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    Also had macadamia nuts, along with a couple smaller moose backstrap steaks (same cu as strip loin or New York, but feathered thin in the cut.... 'cuz it's MOOSE, not BEEF.

    Chased down with a grapefruit seltzer.

    Left-over organic green beans for veggies, and some RO H2O.

    Comment


      looks like it will be sausages again today !
      mutton , herbs and garlic , bloody delicious !

      Comment


        Originally posted by moose eater View Post
        Also had macadamia nuts, along with a couple smaller moose backstrap steaks (same cu as strip loin or New York, but feathered thin in the cut.... 'cuz it's MOOSE, not BEEF.

        Chased down with a grapefruit seltzer.

        Left-over organic green beans for veggies, and some RO H2O.
        Is moose a pretty lean meat? I enjoy eating bison for this reason, plus it has no antibiotics or hormones. 2 months eating plant based and I gave up. I need that extra protein, so I'm going to focus on quality and try to avoid factory farmed meat, which is very difficult in this country. Thankfully fresh fish is always an option here and can be found cheap.

        Comment


          Originally posted by Green Squall View Post
          Is moose a pretty lean meat?
          Moose is very lean.

          I had lasagna a while ago and I'll be hibernating till morning soon.
          I'm probably up to no good.

          Terpene Amplification

          Comment


            Originally posted by Green Squall View Post
            Is moose a pretty lean meat? I enjoy eating bison for this reason, plus it has no antibiotics or hormones. 2 months eating plant based and I gave up. I need that extra protein, so I'm going to focus on quality and try to avoid factory farmed meat, which is very difficult in this country. Thankfully fresh fish is always an option here and can be found cheap.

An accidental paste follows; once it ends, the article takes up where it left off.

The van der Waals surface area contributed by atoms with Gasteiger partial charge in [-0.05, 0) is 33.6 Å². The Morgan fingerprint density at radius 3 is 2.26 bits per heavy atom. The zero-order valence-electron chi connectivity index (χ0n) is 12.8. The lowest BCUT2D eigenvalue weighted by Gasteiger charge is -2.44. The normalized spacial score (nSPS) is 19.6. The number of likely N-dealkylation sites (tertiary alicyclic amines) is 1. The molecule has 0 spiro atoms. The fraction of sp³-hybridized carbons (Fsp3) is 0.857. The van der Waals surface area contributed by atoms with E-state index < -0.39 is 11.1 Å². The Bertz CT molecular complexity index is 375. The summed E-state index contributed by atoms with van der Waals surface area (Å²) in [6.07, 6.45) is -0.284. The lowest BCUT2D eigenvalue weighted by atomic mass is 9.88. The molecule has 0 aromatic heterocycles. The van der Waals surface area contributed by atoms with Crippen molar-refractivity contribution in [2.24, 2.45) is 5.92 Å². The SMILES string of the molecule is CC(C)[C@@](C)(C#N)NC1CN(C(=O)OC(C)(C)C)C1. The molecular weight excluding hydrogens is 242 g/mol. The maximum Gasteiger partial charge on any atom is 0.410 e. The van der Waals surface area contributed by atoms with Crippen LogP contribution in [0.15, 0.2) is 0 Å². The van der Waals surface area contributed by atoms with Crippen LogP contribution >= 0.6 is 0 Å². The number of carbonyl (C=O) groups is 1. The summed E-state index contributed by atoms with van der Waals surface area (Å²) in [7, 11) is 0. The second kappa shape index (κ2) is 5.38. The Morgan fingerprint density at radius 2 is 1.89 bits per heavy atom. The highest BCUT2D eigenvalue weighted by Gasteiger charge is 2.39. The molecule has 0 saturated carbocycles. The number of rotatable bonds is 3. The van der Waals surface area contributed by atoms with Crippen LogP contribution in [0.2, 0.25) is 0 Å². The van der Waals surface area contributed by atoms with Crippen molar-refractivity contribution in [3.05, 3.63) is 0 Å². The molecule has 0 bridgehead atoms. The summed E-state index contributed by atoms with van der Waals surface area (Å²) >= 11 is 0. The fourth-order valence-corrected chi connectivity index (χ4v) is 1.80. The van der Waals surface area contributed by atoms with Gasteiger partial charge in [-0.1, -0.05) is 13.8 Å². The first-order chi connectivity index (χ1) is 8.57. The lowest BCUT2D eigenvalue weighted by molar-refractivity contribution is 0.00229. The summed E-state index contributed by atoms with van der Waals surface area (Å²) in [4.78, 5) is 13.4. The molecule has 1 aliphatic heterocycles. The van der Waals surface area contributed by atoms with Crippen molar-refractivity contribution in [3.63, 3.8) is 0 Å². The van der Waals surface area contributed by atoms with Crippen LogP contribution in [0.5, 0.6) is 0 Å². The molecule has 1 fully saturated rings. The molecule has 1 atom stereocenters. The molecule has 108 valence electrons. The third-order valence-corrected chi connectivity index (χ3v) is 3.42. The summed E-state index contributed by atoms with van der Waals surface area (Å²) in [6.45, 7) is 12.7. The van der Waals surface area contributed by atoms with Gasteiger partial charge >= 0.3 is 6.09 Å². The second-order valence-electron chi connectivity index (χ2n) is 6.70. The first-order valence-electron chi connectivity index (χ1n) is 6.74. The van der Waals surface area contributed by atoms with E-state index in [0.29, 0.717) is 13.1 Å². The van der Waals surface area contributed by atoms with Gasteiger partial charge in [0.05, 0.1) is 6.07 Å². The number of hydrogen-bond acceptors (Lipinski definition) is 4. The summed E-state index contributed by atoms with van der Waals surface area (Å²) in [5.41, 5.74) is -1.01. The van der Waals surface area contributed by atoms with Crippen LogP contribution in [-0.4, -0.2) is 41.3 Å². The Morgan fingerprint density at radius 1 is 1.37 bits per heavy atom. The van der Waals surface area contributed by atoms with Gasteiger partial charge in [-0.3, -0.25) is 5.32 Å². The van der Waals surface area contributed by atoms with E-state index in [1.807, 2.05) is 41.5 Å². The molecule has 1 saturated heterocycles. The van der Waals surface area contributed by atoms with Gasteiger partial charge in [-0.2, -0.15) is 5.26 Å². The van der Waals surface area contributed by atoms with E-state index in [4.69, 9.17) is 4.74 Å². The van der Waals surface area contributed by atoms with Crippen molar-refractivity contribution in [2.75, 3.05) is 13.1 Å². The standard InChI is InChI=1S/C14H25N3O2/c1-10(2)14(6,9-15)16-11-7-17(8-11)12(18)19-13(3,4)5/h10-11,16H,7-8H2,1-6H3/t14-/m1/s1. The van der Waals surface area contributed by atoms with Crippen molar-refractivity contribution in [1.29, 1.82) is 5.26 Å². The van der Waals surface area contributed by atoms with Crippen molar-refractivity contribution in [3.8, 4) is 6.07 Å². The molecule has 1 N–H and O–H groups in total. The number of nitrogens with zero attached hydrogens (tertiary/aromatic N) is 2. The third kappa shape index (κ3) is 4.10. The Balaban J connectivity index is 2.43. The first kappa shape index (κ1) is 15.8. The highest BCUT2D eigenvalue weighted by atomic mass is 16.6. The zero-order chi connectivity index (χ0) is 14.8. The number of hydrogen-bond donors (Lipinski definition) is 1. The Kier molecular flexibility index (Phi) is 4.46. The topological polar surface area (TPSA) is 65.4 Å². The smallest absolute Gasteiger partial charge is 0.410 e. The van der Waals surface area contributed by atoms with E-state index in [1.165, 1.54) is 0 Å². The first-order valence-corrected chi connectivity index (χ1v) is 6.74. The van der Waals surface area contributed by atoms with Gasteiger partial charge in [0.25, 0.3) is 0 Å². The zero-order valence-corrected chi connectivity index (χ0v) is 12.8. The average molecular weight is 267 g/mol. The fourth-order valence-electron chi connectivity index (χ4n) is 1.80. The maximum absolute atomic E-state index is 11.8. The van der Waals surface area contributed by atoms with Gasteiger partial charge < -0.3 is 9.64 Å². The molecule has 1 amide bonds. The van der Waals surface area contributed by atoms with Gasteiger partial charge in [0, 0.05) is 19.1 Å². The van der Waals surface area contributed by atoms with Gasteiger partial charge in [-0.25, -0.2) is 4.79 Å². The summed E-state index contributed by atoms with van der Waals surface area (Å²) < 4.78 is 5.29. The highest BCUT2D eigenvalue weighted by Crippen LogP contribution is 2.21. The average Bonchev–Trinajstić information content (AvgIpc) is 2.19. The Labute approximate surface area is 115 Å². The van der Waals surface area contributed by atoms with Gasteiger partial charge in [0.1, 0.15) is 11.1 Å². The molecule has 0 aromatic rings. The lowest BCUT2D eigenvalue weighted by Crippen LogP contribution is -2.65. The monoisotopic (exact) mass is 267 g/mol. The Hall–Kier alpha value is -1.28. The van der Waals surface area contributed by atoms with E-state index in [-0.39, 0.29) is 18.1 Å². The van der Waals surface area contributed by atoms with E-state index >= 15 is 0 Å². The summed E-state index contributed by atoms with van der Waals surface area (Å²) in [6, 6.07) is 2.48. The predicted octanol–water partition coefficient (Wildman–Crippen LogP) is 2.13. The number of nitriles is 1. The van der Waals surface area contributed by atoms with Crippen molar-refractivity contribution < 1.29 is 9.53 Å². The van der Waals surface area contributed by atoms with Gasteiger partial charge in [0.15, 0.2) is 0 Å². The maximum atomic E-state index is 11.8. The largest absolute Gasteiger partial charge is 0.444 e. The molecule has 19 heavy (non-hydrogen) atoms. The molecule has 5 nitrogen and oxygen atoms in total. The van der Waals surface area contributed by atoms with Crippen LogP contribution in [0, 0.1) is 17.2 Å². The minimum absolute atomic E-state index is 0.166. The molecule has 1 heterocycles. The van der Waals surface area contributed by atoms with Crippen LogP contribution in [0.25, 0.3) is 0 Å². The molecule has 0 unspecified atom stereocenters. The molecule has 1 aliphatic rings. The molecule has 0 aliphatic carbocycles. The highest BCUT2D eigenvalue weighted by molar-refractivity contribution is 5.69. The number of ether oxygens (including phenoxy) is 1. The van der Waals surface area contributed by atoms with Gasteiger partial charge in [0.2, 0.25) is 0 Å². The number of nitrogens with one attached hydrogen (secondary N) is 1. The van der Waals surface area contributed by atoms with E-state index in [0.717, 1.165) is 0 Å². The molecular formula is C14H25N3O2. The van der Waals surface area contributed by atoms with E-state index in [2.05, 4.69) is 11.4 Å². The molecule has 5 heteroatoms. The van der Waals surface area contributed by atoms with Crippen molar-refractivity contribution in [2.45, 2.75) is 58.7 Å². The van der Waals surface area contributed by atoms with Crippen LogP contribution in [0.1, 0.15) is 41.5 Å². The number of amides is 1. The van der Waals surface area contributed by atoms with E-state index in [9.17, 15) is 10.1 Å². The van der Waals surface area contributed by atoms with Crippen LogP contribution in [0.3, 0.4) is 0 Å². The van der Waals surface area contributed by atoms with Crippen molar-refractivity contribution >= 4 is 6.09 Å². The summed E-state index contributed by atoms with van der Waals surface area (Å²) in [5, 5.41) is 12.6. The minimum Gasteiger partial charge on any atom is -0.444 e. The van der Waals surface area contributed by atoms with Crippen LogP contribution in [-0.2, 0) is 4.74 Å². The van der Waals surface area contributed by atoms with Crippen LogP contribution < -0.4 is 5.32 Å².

Yep, as trout said, moose is mostly very lean.

            I can show pics of carcasses we're processing in the field, where the white casing of fat looks pervasive in some, but it is mostly surface fat, not marbled like a well-fed beef, etc.

            Once upon a time we believed (erroneously) that moose was lower in cholesterol, and all of the negative things that meat proteins can and do tend to carry, but it was not higher in protein, lower in cholesterol, etc.

            It DOES seem to be higher in iron, thus, exposed raw meat tends to oxidize visually faster (the blood oxidizes more notably, likely due to the increased iron.

            The plant based diet, in my opinion, brings up thoughts f harm reduction where opiate addiction is concerned, ion contrast to the abstinence or prohibition model; if you were injecting a half-gram of heroin each day up until last month, and now you're down to a quarter-gram each day, then you've made progress.

            All or none can cause problems with unreasonable expectations.

            At this point, I figure a 65% decrease (or so, maybe more) in meat proteins, to include eggs, cheese, red meat, fish, etc., is a LOT better than we were doing in the past, when a single meat item was at times the entirety of the menu.

            The plant-based diet also makes greater use of lentils, whole (dried) beans/legumes, oats, etc., and other conditions dictate that those those food items be eaten in restricted or limited volume.